C-47D equipped for VIP transport role
Modified cargo variant with space for 27–28 passengers or 18–24 litters
YC-129 redesignated, Super DC-3 prototype for evaluation by USAF later passed to USN as XR4D-8
C-47H/Js equipped for the support of American Legation United States Naval Attache (ALUSNA) and Military Assistance Advisory Group (MAAG) missions
C-47A and D aircraft modified for ELINT/ARDF mission, N and P differ in radio bands covered, while Q replaces analog equipment found on the N and P with a digital suite, redesigned antenna equipment and uprated engines
One C-47M modified for high altitude work, specifically for missions in Ecuador
C-53 Skytrooper
Troop transport version of the C-47
XC-53A Skytrooper
One aircraft with full-span slotted flaps and hot-air leading edge deicing
C-53B Skytrooper
Winterised version of C-53 with extra fuel capacity and separate navigator's station, eight built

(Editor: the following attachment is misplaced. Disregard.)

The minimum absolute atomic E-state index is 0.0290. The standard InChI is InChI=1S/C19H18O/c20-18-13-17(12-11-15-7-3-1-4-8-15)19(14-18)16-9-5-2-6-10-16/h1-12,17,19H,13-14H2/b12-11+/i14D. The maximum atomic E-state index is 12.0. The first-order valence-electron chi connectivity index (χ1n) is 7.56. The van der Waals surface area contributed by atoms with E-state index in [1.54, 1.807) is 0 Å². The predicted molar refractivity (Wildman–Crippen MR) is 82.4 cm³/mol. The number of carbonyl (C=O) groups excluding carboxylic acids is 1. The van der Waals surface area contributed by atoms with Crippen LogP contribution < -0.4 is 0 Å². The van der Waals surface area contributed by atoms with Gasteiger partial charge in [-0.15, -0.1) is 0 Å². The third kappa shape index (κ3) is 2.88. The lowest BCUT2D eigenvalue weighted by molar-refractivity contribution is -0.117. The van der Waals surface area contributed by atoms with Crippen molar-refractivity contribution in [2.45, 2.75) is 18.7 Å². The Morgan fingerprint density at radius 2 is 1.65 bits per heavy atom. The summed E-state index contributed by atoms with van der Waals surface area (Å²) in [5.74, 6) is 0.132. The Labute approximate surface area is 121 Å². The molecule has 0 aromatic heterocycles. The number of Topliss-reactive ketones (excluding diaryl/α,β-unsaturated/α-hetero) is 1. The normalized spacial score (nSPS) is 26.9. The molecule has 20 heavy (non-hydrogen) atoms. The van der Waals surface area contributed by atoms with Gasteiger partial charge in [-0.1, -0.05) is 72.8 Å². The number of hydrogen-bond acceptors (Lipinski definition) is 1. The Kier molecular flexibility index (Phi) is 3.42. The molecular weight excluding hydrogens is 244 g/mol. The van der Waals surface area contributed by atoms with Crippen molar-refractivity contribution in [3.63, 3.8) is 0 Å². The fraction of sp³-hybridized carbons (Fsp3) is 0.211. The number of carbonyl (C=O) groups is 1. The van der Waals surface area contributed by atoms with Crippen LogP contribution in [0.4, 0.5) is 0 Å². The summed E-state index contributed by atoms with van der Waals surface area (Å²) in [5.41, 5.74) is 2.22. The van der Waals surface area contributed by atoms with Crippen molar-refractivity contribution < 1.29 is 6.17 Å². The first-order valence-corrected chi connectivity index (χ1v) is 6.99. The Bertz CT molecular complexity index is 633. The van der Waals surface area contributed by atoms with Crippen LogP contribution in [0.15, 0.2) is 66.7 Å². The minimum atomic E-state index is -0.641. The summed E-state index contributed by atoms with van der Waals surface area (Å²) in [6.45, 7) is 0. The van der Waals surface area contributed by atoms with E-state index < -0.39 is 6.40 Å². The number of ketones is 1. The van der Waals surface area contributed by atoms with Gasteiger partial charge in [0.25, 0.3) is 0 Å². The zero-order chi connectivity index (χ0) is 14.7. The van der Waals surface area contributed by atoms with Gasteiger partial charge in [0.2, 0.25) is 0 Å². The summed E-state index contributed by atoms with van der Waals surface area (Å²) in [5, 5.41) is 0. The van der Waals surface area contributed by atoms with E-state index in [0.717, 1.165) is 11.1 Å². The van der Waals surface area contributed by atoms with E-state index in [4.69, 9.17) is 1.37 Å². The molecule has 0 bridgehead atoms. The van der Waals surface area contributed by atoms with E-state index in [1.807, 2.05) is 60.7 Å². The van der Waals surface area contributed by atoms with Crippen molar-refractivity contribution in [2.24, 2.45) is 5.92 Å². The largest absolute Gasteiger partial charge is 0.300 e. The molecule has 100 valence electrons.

C-53C Skytrooper
C-53 with larger port-side door, 17 built
C-53D Skytrooper
C-53C with 24V DC electrical system, 159 built
C-117A Skytrooper
C-47B with 24-seat airline-type interior for staff transport use, 16 built

RAF designations

A Dakota IV in RAF Transport Command colors, owned by the Classic Air Force, operating out of Coventry Airport
Dakota I
RAF designation for the C-47 and R4D-1
Dakota II
RAF designation for nine C-53 Skytroopers received under the lend lease scheme. Unlike the majority of RAF Dakotas, these aircraft were therefore dedicated troop transports, lacking the wide cargo doors and reinforced floor of the C-47.
Dakota III
RAF designation for the C-47A.
Dakota IV
RAF designation for the C-47B.
Airspeed AS.61
Conversion of Dakota I aircraft
Airspeed AS.62
Conversion of Dakota II aircraft
Airspeed AS.63